January 01, 2006

Over a 30-year period in the20th century, human flightevolved from the propeller tothe jet engine and then managed tosend us to the moon and back. Thechanges over the past 30 years in ourunderstanding of the biology of breastcancer and its application to treatmentare no less startling. Since 1975, wehave witnessed an astounding evolutionin our strategies to prevent,[1]diagnose,[2] and manage[3] a diseasethat affects the lives of so many in theUnited States[4] and around theworld.[5] These efforts have generatedmany headlines and an occasionalstumble. Nonetheless, they have hada dramatic impact on the lives of millionsof people, and it is hoped thatthe rate of improvement will furtheraccelerate in years to come.

Commentary (Hernandez): Surgical Staging in Endometrial Cancer

January 01, 2006

Kirby et al are correct in theirstatement that continued controversysurrounds the comprehensivesurgical staging of all patientswith clinical stage I endometrialadenocarcinoma. Such is the case becauselymph node metastasis is foundin only 10% of these patients. Theproportion of patients found to havelymph node metastasis is even loweramong those with grade 1 and 2 tumorswith minimal or no invasion. Ahigh proportion of patients with endometrialadenocarcinoma fall intothis group.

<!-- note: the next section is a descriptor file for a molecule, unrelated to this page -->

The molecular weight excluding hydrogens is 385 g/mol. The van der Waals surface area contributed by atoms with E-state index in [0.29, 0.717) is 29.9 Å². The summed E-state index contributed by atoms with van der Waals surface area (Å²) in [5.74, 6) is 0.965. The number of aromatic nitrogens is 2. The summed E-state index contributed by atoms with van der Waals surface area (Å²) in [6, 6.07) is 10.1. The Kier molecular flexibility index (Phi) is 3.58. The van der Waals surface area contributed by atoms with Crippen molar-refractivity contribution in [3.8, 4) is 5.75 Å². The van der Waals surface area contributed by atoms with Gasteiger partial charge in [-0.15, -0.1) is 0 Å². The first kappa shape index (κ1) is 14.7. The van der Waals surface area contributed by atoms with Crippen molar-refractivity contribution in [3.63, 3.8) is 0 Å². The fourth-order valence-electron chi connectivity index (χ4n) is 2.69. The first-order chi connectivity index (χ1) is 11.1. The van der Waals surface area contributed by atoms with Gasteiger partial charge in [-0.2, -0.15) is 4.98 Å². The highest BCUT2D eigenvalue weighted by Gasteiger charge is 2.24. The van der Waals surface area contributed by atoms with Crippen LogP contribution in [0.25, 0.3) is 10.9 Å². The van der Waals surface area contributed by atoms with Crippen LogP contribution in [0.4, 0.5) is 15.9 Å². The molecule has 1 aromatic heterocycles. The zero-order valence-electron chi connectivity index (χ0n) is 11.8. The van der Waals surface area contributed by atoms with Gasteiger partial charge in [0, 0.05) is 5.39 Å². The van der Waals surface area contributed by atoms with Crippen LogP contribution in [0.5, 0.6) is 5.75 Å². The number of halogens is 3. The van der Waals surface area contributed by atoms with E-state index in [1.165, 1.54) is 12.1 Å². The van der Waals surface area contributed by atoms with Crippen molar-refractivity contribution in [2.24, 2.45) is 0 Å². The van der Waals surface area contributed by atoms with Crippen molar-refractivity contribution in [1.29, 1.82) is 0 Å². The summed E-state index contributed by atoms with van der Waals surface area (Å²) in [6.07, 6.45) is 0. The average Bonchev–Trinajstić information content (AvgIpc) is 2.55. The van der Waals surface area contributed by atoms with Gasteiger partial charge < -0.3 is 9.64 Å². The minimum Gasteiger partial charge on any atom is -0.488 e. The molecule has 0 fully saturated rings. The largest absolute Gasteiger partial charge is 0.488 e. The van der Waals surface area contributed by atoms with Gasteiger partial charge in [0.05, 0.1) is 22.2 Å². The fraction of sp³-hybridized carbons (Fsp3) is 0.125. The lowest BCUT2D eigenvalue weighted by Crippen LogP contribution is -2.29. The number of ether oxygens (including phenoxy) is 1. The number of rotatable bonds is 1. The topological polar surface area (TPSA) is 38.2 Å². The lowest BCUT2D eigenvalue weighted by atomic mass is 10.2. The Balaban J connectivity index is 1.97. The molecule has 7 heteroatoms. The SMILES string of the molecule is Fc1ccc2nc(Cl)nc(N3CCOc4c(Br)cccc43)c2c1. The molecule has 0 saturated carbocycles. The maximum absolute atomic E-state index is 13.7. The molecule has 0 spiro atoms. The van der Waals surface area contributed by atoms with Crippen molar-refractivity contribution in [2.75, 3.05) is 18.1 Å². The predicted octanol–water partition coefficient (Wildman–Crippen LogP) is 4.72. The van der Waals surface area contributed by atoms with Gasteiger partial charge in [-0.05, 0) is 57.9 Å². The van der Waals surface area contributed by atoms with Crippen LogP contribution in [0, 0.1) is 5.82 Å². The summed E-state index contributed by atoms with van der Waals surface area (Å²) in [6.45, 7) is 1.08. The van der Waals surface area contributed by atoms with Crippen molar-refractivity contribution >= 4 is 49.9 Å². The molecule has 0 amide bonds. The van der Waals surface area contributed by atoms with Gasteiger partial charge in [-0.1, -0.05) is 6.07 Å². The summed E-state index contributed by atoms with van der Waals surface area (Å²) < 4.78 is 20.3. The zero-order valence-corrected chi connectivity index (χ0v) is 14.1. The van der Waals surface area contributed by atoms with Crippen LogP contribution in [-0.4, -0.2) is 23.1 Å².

Surgical Staging in Endometrial Cancer

January 01, 2006

Early presentation of endometrial cancer permits effective managementwith excellent clinical outcome. The addition of hysteroscopy todilatation and curettage (D&C) in the evaluation of postmenopausalbleeding adds little to the detection of malignancy. Imaging studies suchas computed tomography, magnetic resonance imaging, and positronemissiontomography may be of use in determining the presence ofextrauterine disease in patients medically unfit for surgical staging.However, these studies are not sufficiently sensitive to replace surgicalstaging and have little role in routine preoperative evaluation. Clinicalstaging alone is clearly inadequate, as 23% of preoperative clinicalstage I/II patients are upstaged with comprehensive surgical staging.Preoperative tumor grade from D&C or office biopsy may be inaccurateand lead to an underestimate of tumor progression if used to determinewhich patients should be surgically staged. Clinical estimationof depth of invasion, with or without frozen section, is inaccurate andmay lead to underestimation of disease status when surgical staging isnot performed. The practice of resecting only clinically suspicious nodesshould be discouraged as it is no substitute for comprehensive surgicalstaging. Comprehensive surgical staging provides proper guidance forpostoperative adjuvant therapy, avoiding needless radiation in 85% ofclinical stage I/II patients. Finally, resection of occult metastasis withsurgical staging may improve survival.

Gynecologic Commentary (Kohlmann): Manifestations of Hereditary Nonpolyposis Colorectal Cancer

January 01, 2006

In their article, Taylor and Mutchbring attention to the gynecologiccancer risks associated with hereditarynonpolyposis colorectal cancer(HNPCC).[1] The identificationof individuals and families at risk forHNPCC has often focused on the coloncancer phenotype, but the diagnosisof endometrial or ovarian cancershould also be considered.